It's 10:30 AM on a Sunday, and I look out from the window of my 8th floor apartment-- an elderly woman in a housecoat tends to the birds-of-paradise in her garden, a procession of Filipinos and Vietnamese approach the Catholic church, a sex worker, still wearing the lacy dress she wore last night, steps out of a rust-streaked concrete love motel and hails a taxi home.
But my eyes are always drawn away from what's going on, upward, toward the skyline, toward the hazy sunsets. And before that, to the other apartment towers that line the narrow side streets of this neighborhood in Central Bangkok.
It's one of those less spoken joys of city life, to look out at everyone else going about their daily lives, one household atop the other. An old man is sleeping below a woman tapping at a computer keyboard next to a young, shirtless guy frying rice for dinner above a Russian drinking a beer and smoking a cigarette on his balcony. You never see people having sex-- they've lived long enough in this high rise panopticon to practice a measure of discretion.
It's an odd sort of entertainment, looking in on the lives of others. That being said, I would dare anyone to say that when walking around a quiet and unfamiliar residential neighborhood at night, that their eyes aren't drawn towards the brightly lit windows. We are attracted to the hidden dramas unfolding in immaculate, white-carpeted living rooms and parquet-floor kitchens, We all have this desire to pry in, to see the sins and transgressions that supposedly lurk behind every suburban curtain.
However, it's also hard not to say that this practice doesn't indicate some measure of alienation. There is the wheelchair-bound Jimmy Stewart in Rear Window, spying on his neighbors to alleviate the boredom and loneliness and isolation brought on by his own disability. And there is Holden Caulfield in his decrepit Manhattan hotel room, alone, adrift, and vaguely suicidal as he stares out at crossdressers and alcoholics.
But I'm not drawn, especially, to the crimes and vices that go on in the apartments of my city, nor the judgment of other people's lives and lifestyles, and voyeurism leaves me cold. Rather, I'm enthralled by the plainness of everyone's life, what they eat, how they wash their dishes, the way they sit when they watch TV. Because people's lives are far less ordinary then we would like to think. Safe within our own homes, we shed our polished demeanors, we talk to ourselves, inanely tap our legs, twiddle our thumbs.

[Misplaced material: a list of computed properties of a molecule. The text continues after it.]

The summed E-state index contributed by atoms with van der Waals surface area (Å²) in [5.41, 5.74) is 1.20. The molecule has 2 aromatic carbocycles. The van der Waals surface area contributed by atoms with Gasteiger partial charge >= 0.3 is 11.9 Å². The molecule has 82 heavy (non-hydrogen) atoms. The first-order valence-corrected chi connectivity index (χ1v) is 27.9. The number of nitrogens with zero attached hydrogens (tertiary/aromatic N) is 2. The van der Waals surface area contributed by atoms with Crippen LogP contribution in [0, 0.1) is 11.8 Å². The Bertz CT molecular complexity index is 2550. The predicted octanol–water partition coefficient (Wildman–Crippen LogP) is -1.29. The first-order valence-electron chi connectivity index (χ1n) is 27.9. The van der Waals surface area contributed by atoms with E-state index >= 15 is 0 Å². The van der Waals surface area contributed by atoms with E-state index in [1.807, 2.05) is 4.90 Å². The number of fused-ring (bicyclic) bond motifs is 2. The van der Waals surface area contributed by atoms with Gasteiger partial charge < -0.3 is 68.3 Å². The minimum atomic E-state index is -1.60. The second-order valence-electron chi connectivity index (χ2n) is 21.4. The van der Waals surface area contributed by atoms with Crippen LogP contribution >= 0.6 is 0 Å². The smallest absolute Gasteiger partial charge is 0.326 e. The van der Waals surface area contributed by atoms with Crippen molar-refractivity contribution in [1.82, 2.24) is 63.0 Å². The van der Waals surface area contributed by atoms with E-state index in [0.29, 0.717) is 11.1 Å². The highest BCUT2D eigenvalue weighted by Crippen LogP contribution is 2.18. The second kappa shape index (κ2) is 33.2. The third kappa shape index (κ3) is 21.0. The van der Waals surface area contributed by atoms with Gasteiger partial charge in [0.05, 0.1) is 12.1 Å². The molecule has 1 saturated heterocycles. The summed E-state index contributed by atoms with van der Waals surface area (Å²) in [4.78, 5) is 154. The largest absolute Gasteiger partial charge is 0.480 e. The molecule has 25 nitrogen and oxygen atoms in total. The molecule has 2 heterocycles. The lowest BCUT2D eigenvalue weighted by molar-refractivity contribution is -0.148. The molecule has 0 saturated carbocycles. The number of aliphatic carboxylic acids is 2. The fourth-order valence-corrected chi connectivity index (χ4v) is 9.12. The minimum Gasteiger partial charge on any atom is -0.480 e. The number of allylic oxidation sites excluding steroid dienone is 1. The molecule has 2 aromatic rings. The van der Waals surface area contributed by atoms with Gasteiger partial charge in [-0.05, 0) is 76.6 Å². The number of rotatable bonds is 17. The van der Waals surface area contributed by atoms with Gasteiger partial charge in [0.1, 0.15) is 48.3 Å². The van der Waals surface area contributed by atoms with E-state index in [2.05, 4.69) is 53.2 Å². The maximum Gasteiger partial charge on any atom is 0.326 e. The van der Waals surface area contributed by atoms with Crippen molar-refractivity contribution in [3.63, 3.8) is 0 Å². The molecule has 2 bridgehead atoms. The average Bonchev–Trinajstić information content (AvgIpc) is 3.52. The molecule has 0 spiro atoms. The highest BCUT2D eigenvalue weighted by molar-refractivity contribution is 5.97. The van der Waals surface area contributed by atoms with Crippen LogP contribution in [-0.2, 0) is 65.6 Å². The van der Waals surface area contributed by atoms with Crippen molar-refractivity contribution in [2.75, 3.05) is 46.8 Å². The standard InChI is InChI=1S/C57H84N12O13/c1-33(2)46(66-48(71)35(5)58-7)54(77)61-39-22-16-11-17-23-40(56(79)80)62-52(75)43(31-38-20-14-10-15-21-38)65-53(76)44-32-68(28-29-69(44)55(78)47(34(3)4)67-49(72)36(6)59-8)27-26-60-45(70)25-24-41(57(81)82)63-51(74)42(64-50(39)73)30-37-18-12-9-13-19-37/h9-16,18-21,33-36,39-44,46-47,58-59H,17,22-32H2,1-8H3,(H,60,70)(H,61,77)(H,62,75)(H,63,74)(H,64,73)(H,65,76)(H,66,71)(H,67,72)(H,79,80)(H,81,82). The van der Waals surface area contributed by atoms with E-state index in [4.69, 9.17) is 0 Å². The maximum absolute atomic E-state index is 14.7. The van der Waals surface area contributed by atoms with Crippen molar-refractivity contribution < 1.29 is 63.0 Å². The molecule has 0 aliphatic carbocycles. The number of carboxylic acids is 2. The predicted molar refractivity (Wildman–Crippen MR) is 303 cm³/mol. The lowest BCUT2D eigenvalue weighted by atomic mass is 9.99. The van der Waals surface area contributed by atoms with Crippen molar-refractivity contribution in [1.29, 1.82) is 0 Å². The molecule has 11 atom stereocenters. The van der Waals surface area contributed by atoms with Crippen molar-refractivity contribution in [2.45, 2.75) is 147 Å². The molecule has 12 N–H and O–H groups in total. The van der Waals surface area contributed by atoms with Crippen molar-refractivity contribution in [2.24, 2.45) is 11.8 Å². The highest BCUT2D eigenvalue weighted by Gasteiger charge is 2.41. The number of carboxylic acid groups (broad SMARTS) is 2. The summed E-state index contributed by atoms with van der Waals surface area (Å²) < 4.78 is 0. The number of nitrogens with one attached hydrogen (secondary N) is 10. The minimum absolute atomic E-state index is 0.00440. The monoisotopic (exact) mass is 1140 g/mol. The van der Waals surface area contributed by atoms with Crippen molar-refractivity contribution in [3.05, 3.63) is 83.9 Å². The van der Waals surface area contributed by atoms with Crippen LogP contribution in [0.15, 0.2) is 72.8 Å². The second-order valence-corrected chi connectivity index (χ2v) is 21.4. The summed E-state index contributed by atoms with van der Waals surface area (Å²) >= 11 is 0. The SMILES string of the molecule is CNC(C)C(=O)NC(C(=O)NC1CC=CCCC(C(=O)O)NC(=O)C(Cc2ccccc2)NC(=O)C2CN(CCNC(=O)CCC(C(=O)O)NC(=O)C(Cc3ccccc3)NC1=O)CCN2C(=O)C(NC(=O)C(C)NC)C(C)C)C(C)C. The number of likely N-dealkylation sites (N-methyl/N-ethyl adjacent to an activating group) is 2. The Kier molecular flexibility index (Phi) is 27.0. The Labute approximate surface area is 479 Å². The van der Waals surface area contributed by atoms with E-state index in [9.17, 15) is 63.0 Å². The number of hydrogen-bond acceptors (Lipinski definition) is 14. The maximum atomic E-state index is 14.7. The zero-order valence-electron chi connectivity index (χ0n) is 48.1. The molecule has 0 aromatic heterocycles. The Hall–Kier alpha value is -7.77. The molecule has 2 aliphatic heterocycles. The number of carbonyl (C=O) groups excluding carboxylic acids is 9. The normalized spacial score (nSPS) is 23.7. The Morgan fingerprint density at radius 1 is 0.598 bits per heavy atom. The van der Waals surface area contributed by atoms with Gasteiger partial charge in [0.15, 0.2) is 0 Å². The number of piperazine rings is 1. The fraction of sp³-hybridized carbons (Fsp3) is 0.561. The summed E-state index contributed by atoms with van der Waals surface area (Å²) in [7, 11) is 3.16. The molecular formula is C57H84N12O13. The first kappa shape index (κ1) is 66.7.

When we're alone in our own realms, we stop looking like presentable humans, and start looking like the grotesque self-portraits of Egon Schiele, almost deliberately disheveled.
Which of course means that I must be doing the same thing, looking just as roughly drawn in my own apartment.
And I'm forced to confront my own aloneness, in a tumbledown state, in my boxers and a t-shirt, some music coming from my computer speakers, a book lying open-faced on my bed, scanning the cityscape for any sign of life. Yet I don't think I'm trying to fill any kind of inner void.
Rather, it's like going to a the movies. My eyes are focused on the flickering images in front of me-- the golden, star-like glow of an elevator going up, a child running down a hallway, the Burmese maid shutting off fluorescent ceiling lights as she vacuums the floors of an empty office, silhouetted passengers waiting for a train at a distant metro stop. And like a good movie, it entrances, but it forces me to examine my place in the world. I may be by myself, but I'm at the center of a vast whirl, and it's as if I'm standing at the center of a freeway in late afternoon sun, traffic rushing by in both directions.